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Monday, August 30, 2010

Why I write only 5- and 4-Star Book Reviews

People are beginning to wonder why I only write four- or five-star reviews. The answer is simple. No, it's not to flatter or placate authors. I only review books that I love and that inspire and excite me. I am not a professional literary critic. I am a writer and avid reader and I want to write about books I feel good about. I know how hard it is to write a book, how time-consuming, and how exciting.

The writing process is a lot of sweat, interspersed with moments of elation and deep satisfaction. Once a book is finished and you find out that someone else likes it as well, that readers are inspired by it, that it means something to them, then, somehow, everything comes together. You forget all the heartache, the ripped-out hair, the self-doubt, and you bask, for a moment, in that warm feeling of being understood by someone, accepted, you delight in the knowledge that you have touched someone. That, to me, is worth more than the sale of books (which I like too, of course. I'm not Mother Teresa - oh, by the way, did you know she just turned 100? Talk about inspiration! Happy Birthday!)

Anyway, because I know how good it feels to receive a positive review, I enjoy doing this for other authors as well. I don't write book reviews on demand, because then I would have to review books I may not like and would have to give a lower score. And I don't want to do that.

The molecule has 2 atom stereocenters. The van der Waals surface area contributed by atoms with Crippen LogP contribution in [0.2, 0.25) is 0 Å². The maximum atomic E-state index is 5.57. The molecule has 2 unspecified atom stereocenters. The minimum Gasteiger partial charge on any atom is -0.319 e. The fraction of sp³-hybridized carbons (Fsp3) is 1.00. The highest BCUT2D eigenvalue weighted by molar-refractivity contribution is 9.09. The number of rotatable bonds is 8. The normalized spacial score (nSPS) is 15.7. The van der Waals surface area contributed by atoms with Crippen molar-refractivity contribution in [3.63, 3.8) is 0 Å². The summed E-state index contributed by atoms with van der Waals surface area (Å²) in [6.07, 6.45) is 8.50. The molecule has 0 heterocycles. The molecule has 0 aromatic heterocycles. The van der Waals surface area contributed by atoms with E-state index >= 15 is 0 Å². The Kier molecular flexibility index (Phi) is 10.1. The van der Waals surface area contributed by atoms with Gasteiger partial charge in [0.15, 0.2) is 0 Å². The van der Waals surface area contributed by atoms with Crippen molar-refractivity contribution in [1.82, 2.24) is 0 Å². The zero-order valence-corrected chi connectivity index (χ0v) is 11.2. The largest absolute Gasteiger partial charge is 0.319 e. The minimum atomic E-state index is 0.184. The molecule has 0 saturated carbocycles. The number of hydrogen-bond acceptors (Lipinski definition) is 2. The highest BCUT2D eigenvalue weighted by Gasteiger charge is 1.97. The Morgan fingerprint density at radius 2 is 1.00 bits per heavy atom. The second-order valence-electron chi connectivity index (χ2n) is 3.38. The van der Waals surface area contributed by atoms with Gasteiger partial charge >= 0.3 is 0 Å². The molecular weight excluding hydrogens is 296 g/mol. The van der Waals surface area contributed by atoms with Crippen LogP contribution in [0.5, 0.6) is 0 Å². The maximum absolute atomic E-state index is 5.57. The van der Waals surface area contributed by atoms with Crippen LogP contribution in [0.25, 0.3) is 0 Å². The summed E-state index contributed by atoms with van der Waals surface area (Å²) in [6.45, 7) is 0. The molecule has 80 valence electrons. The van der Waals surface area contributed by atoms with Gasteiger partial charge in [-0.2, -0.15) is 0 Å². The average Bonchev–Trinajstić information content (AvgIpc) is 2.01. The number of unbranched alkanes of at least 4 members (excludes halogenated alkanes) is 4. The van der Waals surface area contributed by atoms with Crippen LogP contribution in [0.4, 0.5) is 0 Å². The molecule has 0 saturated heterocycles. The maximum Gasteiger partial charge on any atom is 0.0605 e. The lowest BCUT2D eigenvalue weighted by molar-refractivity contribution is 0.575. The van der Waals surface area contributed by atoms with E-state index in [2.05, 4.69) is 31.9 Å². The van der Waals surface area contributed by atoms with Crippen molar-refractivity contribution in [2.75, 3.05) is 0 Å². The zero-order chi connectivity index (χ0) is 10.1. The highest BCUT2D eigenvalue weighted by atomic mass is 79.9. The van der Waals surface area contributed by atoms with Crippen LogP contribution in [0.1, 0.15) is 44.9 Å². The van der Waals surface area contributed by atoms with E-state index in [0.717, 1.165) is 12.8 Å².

There are enough reviewers out there who give 1- or 2- or 3-star reviews and that's fine for them. A negative review as long as it is respectful and sensitive can be very helpful for an author. (I am not talking about those insulting diatribes that attack an author personally or make unreasonable assumptions. I'm not talking about reviewers who are failed writers and take it out on those who still have the courage to write. You know what I mean.)

But for me:
4-Stars: I love it and have perhaps a suggestion how it could be made even better.

5-Stars: I love it. It's well-crafted, language and content are in sync. It may not be absolutely perfect, but I'm excited, it gives me joy and means something to me.

Happy Writing!

Thursday, August 19, 2010

Author interviews

I was fortunate to be interviewed by two wonderful authors.

David Wisehart

Jess C. Scott

Click the links and find out!

Sunday, August 8, 2010

Some thoughts on book reviews

I have been reading a lot of book reviews lately, mainly because I’m looking for reviewers for my novel Love of a Stonemason and also because I have been reading a lot of new and independent authors, wrote some reviews myself, and like to get someone else’s opinion.

I came to realize that writing a successful review requires talent and effort just like writing the original novel, story, or poem. As readers we all have likes and dislikes and we often have a gut reaction to a book. We either love it or hate it or we like the beginning and not the end or vice versa. Reviewing a book, however, is not just expressing one’s likes or dislikes but the reviewer needs to approach a work with a certain impartiality and objectiveness, in order to write a fair review.

While reading reviews, I came to realize, this “rule” is not always adhered to. One thing the reviewer shouldn’t do is review apples, if he hates them and loves oranges instead. (Excuse my bastardization of the phrase.) If a reviewer for instance reviews a romance, when he really doesn’t like that genre and loves thrillers instead, he is likely to be unfair. That sounds like a no-brainer, but believe me, I read reviews that did exactly that. Now, there are of course certain elements of good writing that apply to all genres but there are differences, for instance in pace, between a romance and, let's say, a thriller.